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Published May 21, 2013
Volume 21, Number 5


Astrov Brings Tax Planning Expertise to Mid-Market Companies       
Law Firm Offers Assistance with Domestic, International Transactions, Structuring


Harry-Todd Astrov opened his law firm last July, after a dozen
years with Chevron.


By Nicole Zaro Stahl
NETWORK Editor


Harry-Todd Astrov had more than two decades of experience providing counsel on a wide range of domestic and international tax matters before establishing the Astrov Law Firm last July. Targeting middle-market public and privately held companies and high net-worth individuals, the firm offers assistance with inbound and outbound tax planning and structuring as well as with resolution of tax controversies.

Astrov’s proactive approach helps clients understand what types of business matters require close tax scrutiny in order to make informed economic decisions and develop a supportable tax optimization strategy.

“A lot of people think of taxes as simply filling out tax returns, and that attorneys get involved only when going to tax court or buying or selling a business,” observes Astrov, who corrects these misconceptions by pointing out that tax attorneys can play a far more significant role. Much of their focus centers on ongoing planning, asking questions such as, “How are the transactions structured? Are the contracts and documentation in place to prevent later problems?”

“Attorneys are trained to use wide-ranging expertise and experience to do a deep dig on solving problems, or anticipating problems that could occur,” he explains. “I often support CPAs and corporate attorneys, enhancing relationships by providing unique, specialized expertise.” 

Astrov’s dozen years of domestic and international tax planning at Chevron have given him singular insight into the burgeoning touchpoints of the global marketplace. It is not just the large multinational corporations that can benefit from his knowledge base. Today, many businesses have an international component of some sort, whether developing technology outside the U.S. or providing a service to a customer in another country.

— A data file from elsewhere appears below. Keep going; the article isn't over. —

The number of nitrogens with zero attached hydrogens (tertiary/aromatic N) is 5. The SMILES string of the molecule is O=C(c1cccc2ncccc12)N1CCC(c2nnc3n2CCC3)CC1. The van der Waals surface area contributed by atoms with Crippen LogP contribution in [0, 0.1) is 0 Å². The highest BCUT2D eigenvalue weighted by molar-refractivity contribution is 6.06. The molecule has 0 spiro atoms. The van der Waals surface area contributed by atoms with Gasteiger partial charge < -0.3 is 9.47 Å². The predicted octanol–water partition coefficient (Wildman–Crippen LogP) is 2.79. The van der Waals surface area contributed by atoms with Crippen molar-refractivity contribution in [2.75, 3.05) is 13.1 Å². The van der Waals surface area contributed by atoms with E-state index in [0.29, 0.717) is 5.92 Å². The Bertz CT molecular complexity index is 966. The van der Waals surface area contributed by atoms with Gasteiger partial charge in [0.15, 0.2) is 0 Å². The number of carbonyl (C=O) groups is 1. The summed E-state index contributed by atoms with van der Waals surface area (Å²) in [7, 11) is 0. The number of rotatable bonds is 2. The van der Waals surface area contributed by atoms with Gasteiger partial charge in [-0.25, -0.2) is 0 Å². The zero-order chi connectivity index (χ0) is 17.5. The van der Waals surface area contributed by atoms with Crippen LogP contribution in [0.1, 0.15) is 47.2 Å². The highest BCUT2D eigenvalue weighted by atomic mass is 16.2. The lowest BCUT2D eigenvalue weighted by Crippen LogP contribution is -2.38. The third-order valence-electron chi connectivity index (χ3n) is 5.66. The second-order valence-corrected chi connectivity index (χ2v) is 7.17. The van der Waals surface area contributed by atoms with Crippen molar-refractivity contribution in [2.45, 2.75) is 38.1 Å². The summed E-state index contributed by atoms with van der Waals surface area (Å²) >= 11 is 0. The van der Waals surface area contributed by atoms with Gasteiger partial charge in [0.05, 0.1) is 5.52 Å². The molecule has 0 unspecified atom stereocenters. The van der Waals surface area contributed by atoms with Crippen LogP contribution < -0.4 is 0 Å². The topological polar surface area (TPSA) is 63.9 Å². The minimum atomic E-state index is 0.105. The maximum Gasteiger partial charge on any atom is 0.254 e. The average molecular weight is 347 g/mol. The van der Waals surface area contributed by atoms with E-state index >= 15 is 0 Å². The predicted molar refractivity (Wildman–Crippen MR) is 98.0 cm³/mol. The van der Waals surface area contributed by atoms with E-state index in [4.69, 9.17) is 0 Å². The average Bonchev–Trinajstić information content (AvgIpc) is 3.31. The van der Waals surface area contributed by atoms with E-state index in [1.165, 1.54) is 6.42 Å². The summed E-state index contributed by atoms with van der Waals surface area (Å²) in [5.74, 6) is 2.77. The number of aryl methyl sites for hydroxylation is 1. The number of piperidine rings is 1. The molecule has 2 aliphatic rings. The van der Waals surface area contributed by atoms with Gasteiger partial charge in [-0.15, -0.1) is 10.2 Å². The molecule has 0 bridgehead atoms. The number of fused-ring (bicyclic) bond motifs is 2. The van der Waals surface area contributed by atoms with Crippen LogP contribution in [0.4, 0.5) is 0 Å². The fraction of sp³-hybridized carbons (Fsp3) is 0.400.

“Just because a business is physically located in the U.S. does not mean that tax consequences won’t arise outside the U.S.,” he says. “If you are arranging for an overseas service provider or sending employees to regularly conduct business outside the U.S.—these things can give rise to non-U.S. tax consequences, too.”  

Astrov strongly believes that regular consultations are the most cost-effective way to benefit from a tax advisor. Clients might not know the right questions to ask, which makes systematic contact all that much more critical. “Is the business thinking of changing the supply chain so it will be sourcing goods from another country? Or selling into another country?” he asks. Keeping an eye to the future allows the appropriate planning to be done before entering a transaction.

Even if there is no cross-border activity, less obvious organic changes always occur. “It’s good to get into healthy tax planning habits when a business is smaller, because as it grows matters only become more complicated,” he notes. 

Astrov, who earned his law degree at The Ohio State University and holds an LL.M. in Taxation from Georgetown University Law Center, located his new firm in a turnkey office suite in Pleasanton Business Solutions at 4695 Chabot Drive. “As soon as I saw the space I knew it was perfect--very professional, in a great location.” He has also been enjoying interaction with fellow PBS occupants. “It’s healthy to be around other business people and entrepreneurs,” he comments.

For more information, visit www.astrovlaw.com
 

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